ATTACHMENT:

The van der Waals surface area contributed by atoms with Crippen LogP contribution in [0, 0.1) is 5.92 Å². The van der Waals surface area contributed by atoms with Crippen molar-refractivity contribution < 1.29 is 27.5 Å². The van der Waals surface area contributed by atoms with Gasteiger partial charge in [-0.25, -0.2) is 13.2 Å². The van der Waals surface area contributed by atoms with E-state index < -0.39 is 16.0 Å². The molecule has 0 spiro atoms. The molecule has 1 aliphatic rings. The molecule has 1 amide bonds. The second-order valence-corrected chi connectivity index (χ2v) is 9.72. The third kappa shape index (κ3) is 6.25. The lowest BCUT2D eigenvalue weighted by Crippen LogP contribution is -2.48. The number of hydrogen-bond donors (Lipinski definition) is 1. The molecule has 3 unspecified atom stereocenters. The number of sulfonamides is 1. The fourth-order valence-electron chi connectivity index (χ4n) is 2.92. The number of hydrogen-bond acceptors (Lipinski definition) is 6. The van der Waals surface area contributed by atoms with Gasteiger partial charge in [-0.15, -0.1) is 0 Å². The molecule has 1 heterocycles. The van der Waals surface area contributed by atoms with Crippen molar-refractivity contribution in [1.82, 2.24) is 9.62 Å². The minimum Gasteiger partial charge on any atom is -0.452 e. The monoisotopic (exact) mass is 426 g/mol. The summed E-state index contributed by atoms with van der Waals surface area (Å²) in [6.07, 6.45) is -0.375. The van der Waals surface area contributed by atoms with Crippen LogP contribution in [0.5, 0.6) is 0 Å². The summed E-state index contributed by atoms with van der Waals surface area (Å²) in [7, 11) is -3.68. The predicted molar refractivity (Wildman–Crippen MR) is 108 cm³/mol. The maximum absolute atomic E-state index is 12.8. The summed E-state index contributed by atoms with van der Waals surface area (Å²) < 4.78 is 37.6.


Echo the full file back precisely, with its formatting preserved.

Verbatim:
The van der Waals surface area contributed by atoms with Crippen LogP contribution in [0, 0.1) is 5.92 Å². The van der Waals surface area contributed by atoms with Crippen molar-refractivity contribution < 1.29 is 27.5 Å². The van der Waals surface area contributed by atoms with Gasteiger partial charge in [-0.25, -0.2) is 13.2 Å². The van der Waals surface area contributed by atoms with E-state index < -0.39 is 16.0 Å². The molecule has 0 spiro atoms. The molecule has 1 aliphatic rings. The molecule has 1 amide bonds. The second-order valence-corrected chi connectivity index (χ2v) is 9.72. The third kappa shape index (κ3) is 6.25. The lowest BCUT2D eigenvalue weighted by Crippen LogP contribution is -2.48. The number of hydrogen-bond donors (Lipinski definition) is 1. The molecule has 3 unspecified atom stereocenters. The number of sulfonamides is 1. The fourth-order valence-electron chi connectivity index (χ4n) is 2.92. The number of hydrogen-bond acceptors (Lipinski definition) is 6. The van der Waals surface area contributed by atoms with Gasteiger partial charge in [-0.15, -0.1) is 0 Å². The molecule has 1 heterocycles. The van der Waals surface area contributed by atoms with Crippen molar-refractivity contribution in [1.82, 2.24) is 9.62 Å². The minimum Gasteiger partial charge on any atom is -0.452 e. The monoisotopic (exact) mass is 426 g/mol. The summed E-state index contributed by atoms with van der Waals surface area (Å²) in [6.07, 6.45) is -0.375. The van der Waals surface area contributed by atoms with Crippen LogP contribution in [0.5, 0.6) is 0 Å². The summed E-state index contributed by atoms with van der Waals surface area (Å²) in [7, 11) is -3.68. The predicted molar refractivity (Wildman–Crippen MR) is 108 cm³/mol. The maximum absolute atomic E-state index is 12.8. The summed E-state index contributed by atoms with van der Waals surface area (Å²) < 4.78 is 37.6.